Many liberals point to the rising price tag of American political campaigns to support calls for campaign finance reform.
According to Sen. Bernie Sanders, I-Vt., and many others, the billions of dollars donated to political campaigns by individuals and corporations amount to “legalized bribery” on the part of big corporations and the super-wealthy.
But constraining private citizens’ ability to fund political speech would not empower the average citizen. Instead, one of the major beneficiaries would be nationwide media conglomerates and their wealthy owners.
This week’s “Sunday Night Football” broadcast demonstrates the potential problem.
During the nationally televised broadcast of the New England Patriots’ 41-16 routing of the Denver Broncos, NBC cut away from Sports Authority Field in Denver to an Irish pub in Manhattan.
There, amid the hushed sports fans, pints, and chicken wings, sat former Vice President Joe Biden with NBC’s Matt Lauer.
Biden’s appearance was ostensibly to promote his new book, “Promise Me, Dad”—and, in fairness, most of the interview was spent discussing Biden’s relationship with his now-deceased son, Beau, who died in May 2015.
Still, Biden’s continuing political ambitions were not far from the surface. In fact, at one point during the interview, Biden turned to the assembled sports fans and asked if they thought he should run for president, smiling coyly as he received their uproarious endorsement.
This sort of nationwide, prime-time exposure is not cheap—unless, of course, the network gives it away for free, as NBC did Sunday night. A 30-second advertisement on NBC’s “Sunday Night Football” broadcast costs $699,602, making the in-kind dollar value of Biden’s approximately two-minute appearance about $2.8 million.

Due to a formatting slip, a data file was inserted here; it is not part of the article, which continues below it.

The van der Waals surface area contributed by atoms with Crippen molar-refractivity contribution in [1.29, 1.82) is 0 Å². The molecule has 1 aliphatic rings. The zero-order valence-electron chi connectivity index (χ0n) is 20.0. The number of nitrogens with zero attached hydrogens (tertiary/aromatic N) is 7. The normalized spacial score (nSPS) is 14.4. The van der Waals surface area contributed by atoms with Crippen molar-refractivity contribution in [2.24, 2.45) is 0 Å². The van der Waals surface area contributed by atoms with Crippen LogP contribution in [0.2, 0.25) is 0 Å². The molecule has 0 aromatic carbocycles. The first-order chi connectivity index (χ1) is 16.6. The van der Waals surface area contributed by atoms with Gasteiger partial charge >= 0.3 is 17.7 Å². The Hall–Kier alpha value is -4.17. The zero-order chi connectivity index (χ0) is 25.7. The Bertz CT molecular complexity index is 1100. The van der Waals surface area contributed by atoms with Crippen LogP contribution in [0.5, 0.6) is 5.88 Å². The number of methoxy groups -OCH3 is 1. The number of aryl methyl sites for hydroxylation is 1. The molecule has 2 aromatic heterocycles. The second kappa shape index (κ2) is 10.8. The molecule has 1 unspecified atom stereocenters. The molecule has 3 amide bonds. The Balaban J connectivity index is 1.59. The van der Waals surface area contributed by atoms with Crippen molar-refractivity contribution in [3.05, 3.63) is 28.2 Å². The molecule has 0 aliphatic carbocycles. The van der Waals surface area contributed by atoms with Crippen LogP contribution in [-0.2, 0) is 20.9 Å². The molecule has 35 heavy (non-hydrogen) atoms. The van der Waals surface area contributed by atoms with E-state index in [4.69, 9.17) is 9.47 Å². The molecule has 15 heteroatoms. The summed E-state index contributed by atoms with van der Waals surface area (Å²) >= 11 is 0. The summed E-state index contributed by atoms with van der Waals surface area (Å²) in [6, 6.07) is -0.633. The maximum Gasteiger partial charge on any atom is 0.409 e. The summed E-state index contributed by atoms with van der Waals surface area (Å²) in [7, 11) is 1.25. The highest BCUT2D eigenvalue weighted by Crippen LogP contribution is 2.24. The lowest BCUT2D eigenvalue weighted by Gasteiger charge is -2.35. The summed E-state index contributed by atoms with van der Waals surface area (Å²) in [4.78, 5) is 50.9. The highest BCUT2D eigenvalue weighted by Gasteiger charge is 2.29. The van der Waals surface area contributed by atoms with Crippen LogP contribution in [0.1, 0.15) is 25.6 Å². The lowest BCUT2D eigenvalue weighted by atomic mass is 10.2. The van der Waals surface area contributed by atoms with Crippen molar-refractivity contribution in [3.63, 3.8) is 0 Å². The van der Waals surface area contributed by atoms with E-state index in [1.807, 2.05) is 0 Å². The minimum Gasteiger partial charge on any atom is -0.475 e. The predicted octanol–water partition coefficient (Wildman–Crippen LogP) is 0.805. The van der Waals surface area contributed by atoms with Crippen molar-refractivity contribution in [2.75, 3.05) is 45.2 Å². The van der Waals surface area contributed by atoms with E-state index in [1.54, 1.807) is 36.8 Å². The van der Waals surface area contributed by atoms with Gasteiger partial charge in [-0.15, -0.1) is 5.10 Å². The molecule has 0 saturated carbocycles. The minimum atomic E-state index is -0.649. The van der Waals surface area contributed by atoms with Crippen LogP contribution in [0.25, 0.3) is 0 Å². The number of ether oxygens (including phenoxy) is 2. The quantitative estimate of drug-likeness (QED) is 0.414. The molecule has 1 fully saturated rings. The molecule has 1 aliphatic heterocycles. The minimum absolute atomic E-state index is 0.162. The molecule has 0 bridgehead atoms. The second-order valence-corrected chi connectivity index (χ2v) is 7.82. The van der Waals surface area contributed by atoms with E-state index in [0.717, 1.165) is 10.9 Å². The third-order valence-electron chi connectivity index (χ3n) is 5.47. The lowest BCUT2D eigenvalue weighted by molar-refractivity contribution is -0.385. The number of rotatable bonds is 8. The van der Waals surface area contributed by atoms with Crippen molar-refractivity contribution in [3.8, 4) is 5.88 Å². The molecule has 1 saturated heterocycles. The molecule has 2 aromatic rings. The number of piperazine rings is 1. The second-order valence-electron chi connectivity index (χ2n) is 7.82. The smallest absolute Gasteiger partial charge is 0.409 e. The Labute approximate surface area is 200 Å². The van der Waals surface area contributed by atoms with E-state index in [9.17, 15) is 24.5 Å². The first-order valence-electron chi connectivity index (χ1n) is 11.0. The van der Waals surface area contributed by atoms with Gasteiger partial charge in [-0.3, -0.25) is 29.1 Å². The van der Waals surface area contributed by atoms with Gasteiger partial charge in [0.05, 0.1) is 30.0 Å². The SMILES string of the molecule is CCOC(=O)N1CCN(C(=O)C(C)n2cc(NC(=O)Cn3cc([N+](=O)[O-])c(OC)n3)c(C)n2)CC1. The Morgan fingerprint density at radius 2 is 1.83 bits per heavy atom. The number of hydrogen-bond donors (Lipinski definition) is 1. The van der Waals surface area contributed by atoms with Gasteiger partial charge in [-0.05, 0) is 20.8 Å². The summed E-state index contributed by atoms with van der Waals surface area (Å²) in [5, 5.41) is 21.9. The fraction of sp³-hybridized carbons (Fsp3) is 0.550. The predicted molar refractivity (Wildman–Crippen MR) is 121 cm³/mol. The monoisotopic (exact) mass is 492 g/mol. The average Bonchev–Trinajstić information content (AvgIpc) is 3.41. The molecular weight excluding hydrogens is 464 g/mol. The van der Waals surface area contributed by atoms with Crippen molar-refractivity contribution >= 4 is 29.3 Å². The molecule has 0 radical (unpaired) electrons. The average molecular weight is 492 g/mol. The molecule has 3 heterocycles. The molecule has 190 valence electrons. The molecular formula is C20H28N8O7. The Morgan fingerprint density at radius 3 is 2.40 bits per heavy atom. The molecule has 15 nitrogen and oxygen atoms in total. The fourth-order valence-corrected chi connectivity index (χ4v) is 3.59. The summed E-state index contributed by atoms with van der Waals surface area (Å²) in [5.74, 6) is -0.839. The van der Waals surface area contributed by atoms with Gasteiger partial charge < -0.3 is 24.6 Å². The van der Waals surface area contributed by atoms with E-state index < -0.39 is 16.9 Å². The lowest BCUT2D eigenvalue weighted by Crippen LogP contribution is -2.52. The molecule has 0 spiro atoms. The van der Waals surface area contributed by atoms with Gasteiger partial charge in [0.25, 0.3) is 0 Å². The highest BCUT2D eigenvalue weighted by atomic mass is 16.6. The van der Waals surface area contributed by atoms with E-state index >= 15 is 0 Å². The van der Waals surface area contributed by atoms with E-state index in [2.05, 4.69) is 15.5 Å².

And Sunday night was just the beginning of the Biden TV cavalcade. Biden served as guest co-host on all four hours of NBC’s morning show Monday and was set to appear on “The Late Show” with Stephen Colbert on CBS on Monday night.
If Biden does decide to throw his hat in the 2020 presidential ring, this sort of free publicity will certainly be a boon to his electoral fortunes. That’s an advantage doled out at the pleasure of NBC and the two major corporations, Comcast and General Electric, that jointly own NBC Universal.
Proponents of campaign finance reform claim that by severely capping—or completely eliminating—the contributions of private citizens, corporations, and interest groups, electoral competitions will be won and lost on the basis of policy and candidate quality, not money raised and donors wooed.
They contend that such restrictions would also ensure that candidates would be beholden primarily to voters, rather than donors, once they assume office.
However, campaign finance reform does not attenuate every voice or constrain every corporation. Curtailing campaign contributions would radically amplify the volume of media companies by muffling all the other voices in the public square.
Without being able to raise and spend money freely, politicians would be beholden to the media corporations that own the airwaves and inkwells.
In effect, campaign finance reform would take an imperfect situation that accords outsized voice to wealthy citizens and corporations who can afford to offer large donations and makes it much worse by concentrating power among the much smaller number of wealthy citizens and corporations that own major media outlets.
Fortunately, the Supreme Court has recognized that the Constitution’s protection of freedom of speech is worth little if people are not free to broadcast their speech.
NBC is free to invite Biden, Sanders, Sen. Kamala Harris, D-Calif., or anyone else it chooses onto its television programs. But, thanks to the Supreme Court’s decision in Citizens United v. Federal Election Commission, competing voices can also get a hearing.